These imperial (or at best paternalist) scientific tools were turned on their head in a number of ways. First, the African higher education system (and the École William Ponty in particular) became the incubator for the political leaders of the independence movement. The study of African cultures, though invaluable to modern historians, did little to legitimize French rule through their Chefs du Canton, but it did provide Francophone West Africans (such as Léopold Senghor) with the materials to bolster their sense of cultural importance, as demonstrated in the Negritude movement. Finally, Europeans and Africans who opposed colonial rule came together in the years after the founding of IFAN in Dakar. IFAN was first conceived as an integration of various French colonial research systems in the early 1930s, and the vision was one of putting science to the service of the colonial project.Jules Brévié, governor of French West Africa from 1930 to 1936, wrote that "colonization needs scholars, impartial and disinterested researchers with broad vision, outside of the urgency and fire of action. He wanted a methodical research program into colonial history and African culture, and lobbied for an official scientific institute to undertake geographical, ethnographic and historical research.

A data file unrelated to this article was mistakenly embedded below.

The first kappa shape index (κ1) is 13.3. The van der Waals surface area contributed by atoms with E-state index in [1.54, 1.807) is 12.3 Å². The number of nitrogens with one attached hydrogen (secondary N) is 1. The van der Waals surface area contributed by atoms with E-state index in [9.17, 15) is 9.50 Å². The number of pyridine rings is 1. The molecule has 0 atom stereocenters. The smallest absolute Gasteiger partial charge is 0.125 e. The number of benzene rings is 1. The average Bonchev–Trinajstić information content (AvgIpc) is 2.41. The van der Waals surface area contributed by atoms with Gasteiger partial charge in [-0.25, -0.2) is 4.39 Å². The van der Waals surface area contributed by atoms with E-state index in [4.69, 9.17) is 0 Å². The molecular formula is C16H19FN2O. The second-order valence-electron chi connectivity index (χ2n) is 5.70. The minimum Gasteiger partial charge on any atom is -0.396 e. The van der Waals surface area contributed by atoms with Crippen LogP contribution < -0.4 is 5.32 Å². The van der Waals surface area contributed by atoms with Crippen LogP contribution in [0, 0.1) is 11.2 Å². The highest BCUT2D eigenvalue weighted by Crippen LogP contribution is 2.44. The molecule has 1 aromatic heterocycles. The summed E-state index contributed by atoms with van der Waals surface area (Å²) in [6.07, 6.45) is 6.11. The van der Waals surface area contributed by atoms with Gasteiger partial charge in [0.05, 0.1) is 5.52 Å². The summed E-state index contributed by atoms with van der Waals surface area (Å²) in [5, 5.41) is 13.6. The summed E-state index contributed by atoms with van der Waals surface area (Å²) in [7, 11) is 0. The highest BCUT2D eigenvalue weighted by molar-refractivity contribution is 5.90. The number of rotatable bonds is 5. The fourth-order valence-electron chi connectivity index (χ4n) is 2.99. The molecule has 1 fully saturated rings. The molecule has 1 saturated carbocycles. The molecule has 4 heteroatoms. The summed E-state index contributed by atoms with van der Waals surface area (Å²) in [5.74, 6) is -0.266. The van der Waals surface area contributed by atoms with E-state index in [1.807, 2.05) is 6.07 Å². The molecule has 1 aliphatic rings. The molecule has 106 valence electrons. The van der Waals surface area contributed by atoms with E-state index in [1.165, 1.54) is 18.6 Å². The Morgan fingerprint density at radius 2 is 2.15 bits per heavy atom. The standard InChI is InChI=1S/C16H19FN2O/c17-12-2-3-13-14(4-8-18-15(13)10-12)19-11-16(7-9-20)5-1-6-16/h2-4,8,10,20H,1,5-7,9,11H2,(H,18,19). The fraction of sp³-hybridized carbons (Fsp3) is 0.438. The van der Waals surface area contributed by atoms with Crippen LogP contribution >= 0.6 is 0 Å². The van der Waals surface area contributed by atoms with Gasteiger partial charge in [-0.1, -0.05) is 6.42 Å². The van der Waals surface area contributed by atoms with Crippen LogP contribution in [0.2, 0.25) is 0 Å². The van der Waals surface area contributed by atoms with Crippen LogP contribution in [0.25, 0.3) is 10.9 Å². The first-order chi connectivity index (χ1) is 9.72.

The Popular Front government, in 1936, converted the Comite d'etudes historiques et scientifiques de l'AOF into the Dakar-based IFAN, and placed naturalist Théodore Monod at its head. From the opening of the institute in 1938, Monod sought to promote Africans into positions of authority in IFAN, such as ethnologist Amadou Hampâté Bâ. With the end of the Second World War, an influx of African intellectuals and French radicals (such as Jean Suret-Canale) found homes in IFAN and its branches, some taking part in political agitation through organisations like the Senegalese Popular Front, the RDA, and the Communist Study Groups of the 1940s.